Individual children have different symptoms for failure to thrive. If you suspect that your child has FTT, see the child’s doctor for a thorough examination.

Diagnosing Failure to Thrive

If a baby does not gain weight for three consecutive months in the first year of life, the doctor will become concerned. Failure to thrive is normally diagnosed after a period of observation. The doctor analyzes the infant’s growth charts, which record a child’s weight, height and head circumference, during each well-baby check-up.

If failure to thrive is suspected, the doctor may look closely at the infant’s medical and feeding history. Then he will perform a physical exam in which he may request that blood and urine tests be performed.

Treating Failure to Thrive

FTT treatment depends on the underlying cause of the particular case. If the cause is a medical/physical condition, the doctor will work towards treating the condition, which typically also treats the FTT. The doctor may also increase the infant’s daily caloric intake so that the child has adequate amounts of nutrients for growth and development.

If the underlying cause of FTT is non-organic or mixed (involving social and/or mental problems), the doctor may refer the parents of the child to other individuals or institutions that can provide social and psychological support. Psychiatrists, social workers, nutritionists, parenting counselors and a variety of other specialists may be involved in the treatment process.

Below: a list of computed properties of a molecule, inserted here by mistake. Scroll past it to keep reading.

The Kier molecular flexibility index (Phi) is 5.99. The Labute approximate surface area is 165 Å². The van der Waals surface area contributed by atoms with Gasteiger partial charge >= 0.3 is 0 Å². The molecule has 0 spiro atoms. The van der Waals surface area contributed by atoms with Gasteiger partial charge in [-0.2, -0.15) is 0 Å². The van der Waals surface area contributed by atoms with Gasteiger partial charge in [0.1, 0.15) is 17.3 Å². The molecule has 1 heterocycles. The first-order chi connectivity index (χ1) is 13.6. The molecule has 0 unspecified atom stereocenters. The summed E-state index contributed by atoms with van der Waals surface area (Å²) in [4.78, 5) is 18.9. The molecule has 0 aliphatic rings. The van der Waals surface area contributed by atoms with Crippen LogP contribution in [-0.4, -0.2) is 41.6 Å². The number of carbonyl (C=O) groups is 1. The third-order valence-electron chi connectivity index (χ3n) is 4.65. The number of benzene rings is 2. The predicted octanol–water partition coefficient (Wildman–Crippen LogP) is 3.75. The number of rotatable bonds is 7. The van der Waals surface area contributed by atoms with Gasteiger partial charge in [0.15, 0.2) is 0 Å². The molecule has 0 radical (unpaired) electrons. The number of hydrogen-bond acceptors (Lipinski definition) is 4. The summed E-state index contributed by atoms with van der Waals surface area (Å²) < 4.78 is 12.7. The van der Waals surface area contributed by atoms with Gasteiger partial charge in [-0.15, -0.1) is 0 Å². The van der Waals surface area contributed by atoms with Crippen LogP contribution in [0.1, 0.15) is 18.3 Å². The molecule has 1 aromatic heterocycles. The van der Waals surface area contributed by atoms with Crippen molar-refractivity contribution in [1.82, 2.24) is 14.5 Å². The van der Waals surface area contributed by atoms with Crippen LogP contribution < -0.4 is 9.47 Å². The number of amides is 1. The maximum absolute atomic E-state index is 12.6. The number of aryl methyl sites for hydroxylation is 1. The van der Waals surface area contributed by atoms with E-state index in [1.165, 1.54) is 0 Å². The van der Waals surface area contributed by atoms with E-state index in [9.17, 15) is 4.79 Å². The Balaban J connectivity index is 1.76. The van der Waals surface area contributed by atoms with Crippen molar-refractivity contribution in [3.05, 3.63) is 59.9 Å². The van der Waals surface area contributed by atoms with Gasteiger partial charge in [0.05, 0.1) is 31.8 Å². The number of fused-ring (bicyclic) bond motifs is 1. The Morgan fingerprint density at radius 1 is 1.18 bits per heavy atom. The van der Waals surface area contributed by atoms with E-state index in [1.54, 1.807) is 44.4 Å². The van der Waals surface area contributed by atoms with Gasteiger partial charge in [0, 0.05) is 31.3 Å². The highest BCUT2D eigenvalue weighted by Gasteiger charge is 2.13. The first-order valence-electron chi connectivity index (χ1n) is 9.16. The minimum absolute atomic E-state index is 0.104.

Most treatments can be carried out at the home with frequent check-ups. Hospitalization is rarely required, only occurring in the most extreme cases of FTT, when constant monitoring is required.

Tips for Parents: How to Cope with FTT

Failure to thrive is a common concern for parents, especially for first-time parents with little parenting experience. Seeing your child’s slow growth and development can be distressing. If you have concerns about your child’s development, see your child’s pediatrician.

As with any doctor’s appointment, make sure that you are prepared with the adequate information so that your doctor can make the proper diagnosis. Before your appointment, take note of:

  • what you’re feeding your child
  • how often you’re feeding your child
  • any strange behaviors your child may be displaying
  • any medical conditions your child may have.

The more information you provide, the better your doctor can diagnose the problem. If your infant does have failure to thrive, follow all directions your doctor gives you, whether it’s to alter your feeding technique or to increase the amount of calories during each feeding.

If the doctor suggests that you take parenting classes or see a counselor, don’t be offended, especially if you’re a first-time parent. Parenting is a very difficult task, and no one is naturally born with all the skills and knowledge necessary for proper parenting. Much is learned through classes and experience.


Bassali, R. W. (updated 2004). Failure to thrive.

Beers, M. H.